State of supply chains today – Oil prices and Beijing COVID


Just when we assumed we were done with the worst of supply chain issues and delays, new shocks are hitting global supply chains. Two unrelated events have come together to cause exponentially large negative downstream impacts.  The first is an increase in oil prices. The second is a shutdown in China caused by a new COVID outbreak. The state of supply chains continue to amaze.

Oil prices are rising due to an imbalance in supply and demand. COVID related fear over the last 2 years has caused an underinvestment in oil wells. Simultaneously, consumers want more gasoline as they are returning to normal lives increasing oil demand to pre pandemic levels. This imbalance has been worsened by the ban in oil sources from Russia that equal over 8% of global supply.[1]

The shutdown in China is the result of a new COVID outbreak. While the incident numbers are lower than in other countries, China has implemented a 0-tolerance policy. Returning to work requires three negative tests.[2] In the best case, manufacturing plants and ports will be open in a few weeks. But if cases don’t reduce or increase the quarantine and shutdown could potentially extend to months.  

We are in a sensitive market that has already been left scarred by supply chain shocks in the last few years. So, new shocks compound impact, leading to even higher prices.

Multiple factors can go wrong at the same time

All supply chains are globally spread out and are inherently risk prone. Businesses should build supply chains that plan for this risk. Planning for even one risk at a time might seem a daunting task. But as we are currently experiencing, multiple factors can go wrong.

What this means for supply chains when multiple factors go wrong

Since supply chains are so intensely interlinked, even one issue can multiply into many other issues downstream. For example, China shutdowns have resulted in delayed trucks in turn resulting in product piling up in warehouses, ships waiting at ports and container rates going up. A second factor gone wrong deteriorates downstream impacts exponentially. In current times, this is the issue of rising oil prices that have further increased container rates and worsened delays. Ever increasing freight costs drive up the inflation problem, with consumers eventually bearing the brunt.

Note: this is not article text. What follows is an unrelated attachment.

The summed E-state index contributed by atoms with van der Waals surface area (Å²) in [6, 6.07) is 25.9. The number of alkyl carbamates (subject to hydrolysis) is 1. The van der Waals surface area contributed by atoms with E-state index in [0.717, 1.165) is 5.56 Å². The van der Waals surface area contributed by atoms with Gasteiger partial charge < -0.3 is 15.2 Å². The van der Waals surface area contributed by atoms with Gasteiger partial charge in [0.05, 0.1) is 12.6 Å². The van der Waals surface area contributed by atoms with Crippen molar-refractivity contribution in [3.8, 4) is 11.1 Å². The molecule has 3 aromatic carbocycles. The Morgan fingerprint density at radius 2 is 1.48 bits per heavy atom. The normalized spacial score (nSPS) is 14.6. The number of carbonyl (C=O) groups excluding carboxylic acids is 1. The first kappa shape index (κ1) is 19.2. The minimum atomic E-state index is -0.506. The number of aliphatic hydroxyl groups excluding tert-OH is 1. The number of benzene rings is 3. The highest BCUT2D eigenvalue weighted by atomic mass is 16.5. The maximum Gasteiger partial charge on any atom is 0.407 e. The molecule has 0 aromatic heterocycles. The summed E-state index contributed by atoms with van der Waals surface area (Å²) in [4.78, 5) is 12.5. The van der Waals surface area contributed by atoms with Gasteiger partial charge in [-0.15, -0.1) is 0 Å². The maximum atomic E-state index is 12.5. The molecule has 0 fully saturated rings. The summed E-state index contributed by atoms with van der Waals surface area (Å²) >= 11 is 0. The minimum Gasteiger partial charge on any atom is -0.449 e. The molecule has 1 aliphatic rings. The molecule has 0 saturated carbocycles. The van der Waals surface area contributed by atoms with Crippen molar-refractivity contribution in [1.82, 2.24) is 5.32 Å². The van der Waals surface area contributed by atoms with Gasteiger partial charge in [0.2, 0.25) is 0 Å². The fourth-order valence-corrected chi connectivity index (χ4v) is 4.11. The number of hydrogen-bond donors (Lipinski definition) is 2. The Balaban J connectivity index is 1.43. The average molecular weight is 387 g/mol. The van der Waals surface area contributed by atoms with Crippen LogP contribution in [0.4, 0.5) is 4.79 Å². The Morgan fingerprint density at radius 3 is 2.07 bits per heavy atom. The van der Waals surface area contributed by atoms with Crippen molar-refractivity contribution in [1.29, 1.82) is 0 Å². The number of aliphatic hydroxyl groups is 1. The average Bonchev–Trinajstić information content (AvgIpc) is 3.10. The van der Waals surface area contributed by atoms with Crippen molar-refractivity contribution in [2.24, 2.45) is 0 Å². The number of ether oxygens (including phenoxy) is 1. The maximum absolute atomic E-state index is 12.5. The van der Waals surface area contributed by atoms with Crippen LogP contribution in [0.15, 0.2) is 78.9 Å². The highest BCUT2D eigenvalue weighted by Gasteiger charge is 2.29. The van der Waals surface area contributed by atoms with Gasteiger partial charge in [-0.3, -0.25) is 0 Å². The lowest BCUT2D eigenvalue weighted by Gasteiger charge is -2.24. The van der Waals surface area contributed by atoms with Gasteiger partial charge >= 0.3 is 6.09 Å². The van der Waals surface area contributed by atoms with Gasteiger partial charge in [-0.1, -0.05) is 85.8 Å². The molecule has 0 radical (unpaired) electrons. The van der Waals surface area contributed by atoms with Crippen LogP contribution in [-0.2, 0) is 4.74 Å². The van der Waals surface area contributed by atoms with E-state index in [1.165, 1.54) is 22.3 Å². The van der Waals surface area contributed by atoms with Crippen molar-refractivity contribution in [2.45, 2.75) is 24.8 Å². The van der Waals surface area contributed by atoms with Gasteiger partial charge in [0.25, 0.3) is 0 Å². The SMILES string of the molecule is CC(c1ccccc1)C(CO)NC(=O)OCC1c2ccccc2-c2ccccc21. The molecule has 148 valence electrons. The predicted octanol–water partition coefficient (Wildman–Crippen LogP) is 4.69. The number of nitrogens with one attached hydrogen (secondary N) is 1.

Planning for unexpected shocks

During black swan events or even during minor calamities, lack of communication and visibility worsen delays, increase costs, impact sales, and reduce customer satisfaction. Manufacturing shutdowns and delays in one part of the world can kill product flow if a business’s entire manufacturing base is concentrated in that country. Accordingly, the top 2 actions that have the most impact on reducing risk are digitizing supply chains and implementing a dual sourcing strategy.

A digitally connected supply chain to combat shocks

A next-generation supply chain platform digitizes supply chain operations and provides internal and external participants a seat at the digital table. The communication and collaboration functions help users at the company and at the manufacturers and freight companies better react to shocks. These platforms also capture and store historical data. Formula driven metrics proactively alert users to exceptions and risks. This combination of proactive preparation and nimble reactive actions can together greatly minimize delays and lost sales.  

A dual sourcing strategy to combat shocks

The biggest risk to any supply chain is concentrating manufacturing in one part of the world. If there was one action above all else to be encouraged, it is planning geographically spread manufacturing bases. Timing-wise, it is strongly recommended to set up these bases as a now-priority. Establishing and building up new supplier bases in new countries is a longer process. By planting these investments before shocks happen, companies are ironically set up to better combat surprises and run ahead of competition. For a company selling in the United States, manufacturing in the US may be prohibitively expensive. But Central and South America, for example, can provide the right combination of speed, costs, and flexibility.

In conclusion

While it is impossible to predict the timing and type of supply shocks, we can say with 100% certainty that the state of supply chains will continue to evolve and all businesses will be impacted multiple times over the course of every 3-to-5-year period. Company executives should be deliberate about investing in and planning towards building supply chains that are to the best extent possible fortified against shocks. The best companies in fact use these black swan events as an opportunity to increase their market leadership position. It all starts with planning ahead and creating a digital supply chain with geographically spread manufacturing bases. The future state of supply chains may be unpredictable, but you can future proof your business by identifying diverse suppliers, harnessing data, and being proactive.

To learn more about how you can drive supply chain improvements – check out more about our platform, the GRID here!

1. Smart Digital Scaling in Sourcing

2. Supply Chain Digitization

3. Why Oil Prices Are Going Up

4. COVID Lockdowns And Impact On Global Supply Chains




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